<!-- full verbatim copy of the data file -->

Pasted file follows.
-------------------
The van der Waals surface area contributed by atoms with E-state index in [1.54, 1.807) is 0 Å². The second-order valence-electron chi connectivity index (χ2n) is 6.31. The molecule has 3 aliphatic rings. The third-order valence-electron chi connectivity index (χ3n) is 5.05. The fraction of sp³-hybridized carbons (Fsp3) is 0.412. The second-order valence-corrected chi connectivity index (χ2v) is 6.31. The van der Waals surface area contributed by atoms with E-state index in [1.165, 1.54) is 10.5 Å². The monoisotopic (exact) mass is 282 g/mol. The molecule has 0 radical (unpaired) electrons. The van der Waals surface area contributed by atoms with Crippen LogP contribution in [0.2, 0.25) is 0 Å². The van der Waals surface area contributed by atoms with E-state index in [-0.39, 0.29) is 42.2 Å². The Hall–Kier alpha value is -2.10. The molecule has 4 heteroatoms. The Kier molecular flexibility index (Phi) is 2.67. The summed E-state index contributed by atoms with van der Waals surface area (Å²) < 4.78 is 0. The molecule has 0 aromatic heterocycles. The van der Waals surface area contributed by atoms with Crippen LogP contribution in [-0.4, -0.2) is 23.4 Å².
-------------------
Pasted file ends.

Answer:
The van der Waals surface area contributed by atoms with E-state index in [1.54, 1.807) is 0 Å². The second-order valence-electron chi connectivity index (χ2n) is 6.31. The molecule has 3 aliphatic rings. The third-order valence-electron chi connectivity index (χ3n) is 5.05. The fraction of sp³-hybridized carbons (Fsp3) is 0.412. The second-order valence-corrected chi connectivity index (χ2v) is 6.31. The van der Waals surface area contributed by atoms with E-state index in [1.165, 1.54) is 10.5 Å². The monoisotopic (exact) mass is 282 g/mol. The molecule has 0 radical (unpaired) electrons. The van der Waals surface area contributed by atoms with Crippen LogP contribution in [0.2, 0.25) is 0 Å². The van der Waals surface area contributed by atoms with E-state index in [-0.39, 0.29) is 42.2 Å². The Hall–Kier alpha value is -2.10. The molecule has 4 heteroatoms. The Kier molecular flexibility index (Phi) is 2.67. The summed E-state index contributed by atoms with van der Waals surface area (Å²) < 4.78 is 0. The molecule has 0 aromatic heterocycles. The van der Waals surface area contributed by atoms with Crippen LogP contribution in [-0.4, -0.2) is 23.4 Å².